Looking for signs of life in no-man’s land

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Looking for signs of life in no-man’s land

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A member of an eco-explorer team gazes into a camera as she studies birds and wildlife in the Demilitarized Zone (DMZ). Since the Korean War ended in 1953, the lack of civilian activity has allowed nature to flourish. By Kim Min-joo


The 20 students are not concerned about the heavily armed soldiers, the barbed-wire fences and the thousands of land mines buried all around. They are looking for a crane, which is an endangered species in Korea except for the Demilitarized Zone (DMZ).

Eighty-one cranes have been counted in the DMZ, and the young eco-explorers are on a mission to help study them as part of trying to protect them.

“The DMZ, although covering only 0.73 percent of our nation, is significant to us because it is home to more than 60 percent of all wildlife species in Korea,” said Keum A-young, a third-grader at the Yongin Foreign Language High School, who has been a member of the DMZ Youth Eco-Explorers Team since 2009.

“While adults focus on the fact that most armistice violations have occurred in this small area, we hope that, in the future, the significance of this place is identified by life, not conflict,” she said.

Established in July 2007 by the DMZ Ecology Research Institute, the eco-explorers team has visited the well-preserved forests and wetlands in the border region every month. During each visit, the teenagers observe and record activity in the habitat by writing and taking photos. And every year, they also hold a DMZ photo exhibit in their schools.

“I founded the DMZ Youth Eco-Explorer Team to implant new values of peace and life about the DMZ to the future generation,” said Kim Seung-ho, head of the DMZ Ecology Research Institute and organizer of the eco-explorers team. “Their experiences in the DMZ let them perceive the Earth’s universal problems and guide them to solutions.”

The institute selects new members for the DMZ youth team every year through its partnership with four high schools in Gyeonggi and Seoul.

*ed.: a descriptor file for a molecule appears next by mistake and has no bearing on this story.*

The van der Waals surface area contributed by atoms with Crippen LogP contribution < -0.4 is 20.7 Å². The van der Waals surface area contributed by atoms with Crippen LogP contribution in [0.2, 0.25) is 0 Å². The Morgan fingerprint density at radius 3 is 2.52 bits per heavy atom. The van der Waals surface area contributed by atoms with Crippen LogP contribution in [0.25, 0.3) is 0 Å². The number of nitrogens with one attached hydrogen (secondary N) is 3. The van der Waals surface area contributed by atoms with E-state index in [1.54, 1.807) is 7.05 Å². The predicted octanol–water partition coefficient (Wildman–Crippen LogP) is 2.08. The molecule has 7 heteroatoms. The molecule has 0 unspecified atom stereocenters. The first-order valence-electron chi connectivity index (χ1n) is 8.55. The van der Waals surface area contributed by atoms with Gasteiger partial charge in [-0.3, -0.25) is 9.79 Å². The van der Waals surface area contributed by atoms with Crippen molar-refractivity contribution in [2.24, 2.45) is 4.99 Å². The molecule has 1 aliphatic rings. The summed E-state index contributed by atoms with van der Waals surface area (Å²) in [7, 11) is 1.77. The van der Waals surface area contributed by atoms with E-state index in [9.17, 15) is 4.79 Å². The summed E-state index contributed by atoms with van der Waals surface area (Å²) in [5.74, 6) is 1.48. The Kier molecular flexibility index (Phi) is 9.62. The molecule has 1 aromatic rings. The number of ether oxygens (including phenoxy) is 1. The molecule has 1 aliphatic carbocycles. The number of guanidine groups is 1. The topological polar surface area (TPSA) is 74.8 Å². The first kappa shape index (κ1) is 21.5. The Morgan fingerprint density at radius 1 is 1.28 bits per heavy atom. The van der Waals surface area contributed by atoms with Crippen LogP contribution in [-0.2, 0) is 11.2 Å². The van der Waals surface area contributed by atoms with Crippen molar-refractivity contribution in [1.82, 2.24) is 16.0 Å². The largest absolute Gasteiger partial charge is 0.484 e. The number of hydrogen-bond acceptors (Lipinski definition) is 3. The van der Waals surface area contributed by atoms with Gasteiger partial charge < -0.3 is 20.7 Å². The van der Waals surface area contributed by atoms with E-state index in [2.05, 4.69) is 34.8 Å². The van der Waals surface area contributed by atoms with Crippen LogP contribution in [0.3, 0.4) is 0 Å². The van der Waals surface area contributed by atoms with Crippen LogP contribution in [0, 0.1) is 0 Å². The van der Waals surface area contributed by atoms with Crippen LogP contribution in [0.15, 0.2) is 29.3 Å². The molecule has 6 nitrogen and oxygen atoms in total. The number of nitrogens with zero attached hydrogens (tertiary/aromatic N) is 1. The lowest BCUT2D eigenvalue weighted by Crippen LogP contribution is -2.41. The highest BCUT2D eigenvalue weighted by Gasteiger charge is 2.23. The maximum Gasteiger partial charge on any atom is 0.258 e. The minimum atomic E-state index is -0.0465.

To become a member of the DMZ youth team, students have to prove their passion for nature in two rounds of auditions, during which they have interviews carried out by senior members of the team and teachers of the institute and write essays on their ideas about nature conservation. About 12 students are selected annually. After their selection, they are permitted to pass the Civilian Control Line through the auspices of the DMZ Ecology Research Institute.

The DMZ was established by the armistice agreement in 1953, which ended the Korean War with a cease-fire. Both sides agreed to move their troops back 2 kilometers (1.24 miles) from the front line, creating a buffer zone 4 kilometers wide. To restrict access to civilians, the Civilian Control Line was also established up to 20 kilometers south of the DMZ, by the commander of the 8th U.S. Army in February 1954.

Despite the fact that this small portion of the Korean Peninsula was heavily bombarded and damaged during the Korea War, the limitations on civilian activity allowed the environment to rejuvenate by itself within a few decades. Grass and trees have grown up and wild animals began to settle down in the CCL.

Half a dozen students of the team study the area’s ecosystem in-depth as part of a thesis paper. All of the results of their eco-exploration are integrated into a yearbook published at the end of the year and two books have been published so far.

“Our photos of the DMZ shed light on a new aspect of the DMZ. For a long time, the border region was a place of destruction in which sanctity of life was neglected. However, we seek to attach a new value to the DMZ different from that of the older generation; we highlight the value of life here,” said Park Jun-hyun, a third-grader at the Yongin Foreign Language High School who has been a member of the team since 2009.

Apart from touring as an explorer member, one can explore the DMZ’s nature by participating in an eco-tour hosted every month by the DMZ Ecology Research Institute. A bird-watching tour is held during the migratory period, from November to March; wildflower tours are held during the rest of the year. Park said although the public can enter the DMZ right now, entry was prohibited for a few months after North Korea’s shelling of Yeonpyeong Island.

“For a few months after the attack on the island, permission to pass the CCL was not given and thus I was not able to access my research site,” said Park Jun-hyun, 18, a member of the team. “I hope that we end these conflicts in the border region soon and start to cherish its nature,” Park said.

*This article was written with help from staff reporter Kim Hee-jin.


By Kim Min-joo [enational@joongang.co.kr]

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